YUM continues to pursue an aggressive growth strategy. Here is a recap of their analyst day that occurred this week in New York.
Chief Executive Officer, David Novak, and his team gave a detailed presentation today in midtown NYC and their overall strategy remains unchanged. As they presented it, their four-pronged strategy is:
1) Build leading brands in China in every single category
Hedgeye take: An incredibly strong business and much of the future sentiment around the stock will be anchored on the performance of the China division.
2) Drive aggressive, international expansion and build strong brands everywhere
Hedgeye take: Herein is lies a risk for the company’s “aggressive growth” strategy. Incremental international “growth” related capital is moving toward the lower return western part of Europe
3) Dramatically improve U.S. brand positions, consistency, and returns
Hedgeye take: Apart from the Taco Bell and the franchise revenue stream, the US business is not competitive and is in a continued, long-term, secular decline
4) Drive industry leading long-term shareholder and franchisee value
Hedgeye take: This significant growth profile will limit the amount of cash returned to shareholders relative to the past 5 years.
I have some thoughts to share on the respective segments, as they were discussed today, and then I will conclude with some thoughts on the company’s guidance and overall strategy heading into 2011.
China’s performance remains impressive and management is as bullish as ever on prospects for that market. YUM plans to further improve asset utilization in the near future with breakfast being rolled out in all stores, delivery being implemented and also 24-hour service on a limited basis (just over 1,000 stores). KFC is opening in cities where no competitors exist and are currently in 650 cities in China. Management was repeatedly citing a Euromonitor source outlining the projected 650m Chinese that will make up the Consuming Class in 2020 versus the 2010 total of 450m.
Overall, the division is focused on its aim to continue growing aggressively in China. The company is appropriately focused on cities and transport hubs. It was interesting to see that the company breaks cities into six tiers. While I was unable to find a specific definition for these tiers, it follows that Shanghai and other large, developed cities are Tier 1 cities and smaller cities such as Xinghua in the Jiangsu Province are Tier 5 cities. In 2010, 15% of total builds were Tier 1, 33% were Tier 2, and 52% were Tier 3-6. It is interesting to note that operating margins have stayed relatively flat versus nine years ago despite growth being more focused on lower tier (higher margin) cities in recent years. This obviously implies that margins have declined for YUM in Tier 1 markets. There is a 500-800bps difference between T1 cities and the balance of the country. This was explained to us as being mainly attributable to higher rent expense in T1 cities. Given that operating margins are so much higher in other cities the contraction is not overly problematic, but the trends are important to watch.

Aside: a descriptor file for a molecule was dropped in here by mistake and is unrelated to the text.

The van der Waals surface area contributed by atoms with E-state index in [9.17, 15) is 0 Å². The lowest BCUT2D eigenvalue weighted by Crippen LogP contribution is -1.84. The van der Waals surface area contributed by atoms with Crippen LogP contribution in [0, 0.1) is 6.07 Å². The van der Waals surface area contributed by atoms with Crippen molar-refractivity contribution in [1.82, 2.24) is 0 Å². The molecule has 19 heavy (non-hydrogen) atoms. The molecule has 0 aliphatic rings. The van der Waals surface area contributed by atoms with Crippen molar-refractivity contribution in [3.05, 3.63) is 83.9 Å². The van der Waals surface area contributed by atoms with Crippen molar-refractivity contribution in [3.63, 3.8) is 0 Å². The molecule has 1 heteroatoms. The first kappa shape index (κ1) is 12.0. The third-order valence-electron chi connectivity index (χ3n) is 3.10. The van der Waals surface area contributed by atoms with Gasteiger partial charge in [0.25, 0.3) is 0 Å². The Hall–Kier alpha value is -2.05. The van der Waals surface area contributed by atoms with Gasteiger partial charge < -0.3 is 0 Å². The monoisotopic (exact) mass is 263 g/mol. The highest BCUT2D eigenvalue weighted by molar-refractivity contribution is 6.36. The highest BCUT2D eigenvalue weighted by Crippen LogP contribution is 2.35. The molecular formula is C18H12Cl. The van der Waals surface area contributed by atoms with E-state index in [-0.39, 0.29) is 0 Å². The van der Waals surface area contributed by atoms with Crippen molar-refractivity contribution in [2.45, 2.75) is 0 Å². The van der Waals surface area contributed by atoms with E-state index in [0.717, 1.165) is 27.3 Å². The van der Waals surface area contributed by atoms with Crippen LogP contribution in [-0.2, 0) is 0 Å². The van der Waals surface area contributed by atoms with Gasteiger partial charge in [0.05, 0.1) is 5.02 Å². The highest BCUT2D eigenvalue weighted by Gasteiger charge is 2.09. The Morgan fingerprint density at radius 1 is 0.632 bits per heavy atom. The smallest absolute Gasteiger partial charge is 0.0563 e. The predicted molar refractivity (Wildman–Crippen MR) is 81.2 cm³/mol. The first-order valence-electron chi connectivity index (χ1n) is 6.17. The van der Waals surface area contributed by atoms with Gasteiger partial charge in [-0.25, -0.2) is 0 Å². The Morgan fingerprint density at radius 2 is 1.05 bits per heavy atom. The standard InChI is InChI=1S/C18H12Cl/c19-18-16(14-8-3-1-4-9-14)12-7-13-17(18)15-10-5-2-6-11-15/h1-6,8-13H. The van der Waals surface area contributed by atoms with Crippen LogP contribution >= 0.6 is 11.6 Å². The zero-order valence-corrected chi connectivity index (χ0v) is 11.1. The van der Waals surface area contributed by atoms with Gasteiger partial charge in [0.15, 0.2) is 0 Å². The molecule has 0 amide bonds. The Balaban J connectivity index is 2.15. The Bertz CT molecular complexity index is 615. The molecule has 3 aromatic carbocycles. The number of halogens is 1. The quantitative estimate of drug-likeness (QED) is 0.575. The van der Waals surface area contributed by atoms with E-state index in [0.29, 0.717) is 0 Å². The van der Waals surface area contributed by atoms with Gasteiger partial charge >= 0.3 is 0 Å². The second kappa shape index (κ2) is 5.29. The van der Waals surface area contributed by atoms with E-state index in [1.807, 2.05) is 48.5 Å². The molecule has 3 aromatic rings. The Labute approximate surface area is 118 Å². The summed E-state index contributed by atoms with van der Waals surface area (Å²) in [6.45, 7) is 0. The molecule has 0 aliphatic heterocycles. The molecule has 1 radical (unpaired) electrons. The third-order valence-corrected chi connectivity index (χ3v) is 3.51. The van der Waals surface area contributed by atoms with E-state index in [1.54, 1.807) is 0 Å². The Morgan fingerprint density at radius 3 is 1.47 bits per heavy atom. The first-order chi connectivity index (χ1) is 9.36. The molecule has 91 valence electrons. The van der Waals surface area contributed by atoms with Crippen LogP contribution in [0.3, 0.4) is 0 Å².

China accounts for 37% of the company’s operating profit and I think it is now unwise to be negative on YUM unless one is also negative on China. YUM’s management team is “all in” as it relates to China and this is evident in their guidance for 2011. The “ongoing” growth target remains 15% on an annual basis and embedded in that number are assumptions of double-digit percent unit growth, at least 4% of comparable restaurant sales growth, and moderate G&A leverage. The 4% same-store sales imply a significant step up in two-year trends and I believe it may be slightly aggressive but top line trends remain robust.
Their earnings guidance also takes into account expected inflation levels of 5% on the Food & Paper line coming from 6-to-7% inflation in chicken (45% of mix) and 2% inflation for packaging. Management’s projection of 12% inflation in labor due to ongoing government requirements is a double-edged sword for Yum since consumers have more money but labor costs go up for their China division. Obviously one edge of that sword is sharper than the other and this will negatively impact earnings. Management seemed confident that sales leverage and the scale that exists in China would enable them to overcome these headwinds in 2011.
The United States is a relatively difficult market for YUM and the company is investing less and less (as a percentage of total) in the division as a result, preferring to increase their focus on China and emerging markets. In 1998, 78% of YUM’s operating profit came from U.S. operations. At present that figure is 35% and the company projects that it will shrink further, to 25%, by 2015.
For now, though, the U.S. remains an important market and the company is struggling to stimulate the KFC business and readily admits that no silver bullet is forthcoming. Taco Bell drives 60% of U.S. operating income. For 2010, 376 (over 2x the 2009 number) remodels will be carried out and management are stepping up the pace of new unit growth for the concept. The “Bold Goal” is to build 8,000 Taco Bells in the U.S. The slide management presented to illustrate this point showed the number of Burger King restaurants in the U.S. as a comparison, which is roughly 7,300. This is not an especially useful comparison given the intrinsically different natures of the two concepts and the fact that Burger King, many could argue, could stand needs to close many of its stores.
In terms of guidance for 2011, the company is forecasting 6% operating profit for Taco Bell U.S. in 2011 and 3% for “Rest of U.S.”, which, if you take Taco Bell as 60% of operating income, implies overall profit growth of 4.8% for the entire U.S. Division. Taco Bell’s guidance assumes “modest” unit growth, 3% comparable restaurant sales growth, and “modest” G&A leverage for the year. Specific guidance for KFC and Pizza Hut within the U.S. Division were conspicuous by their absence. The lack of disclosure doesn’t bode well for their respective performances in 2011.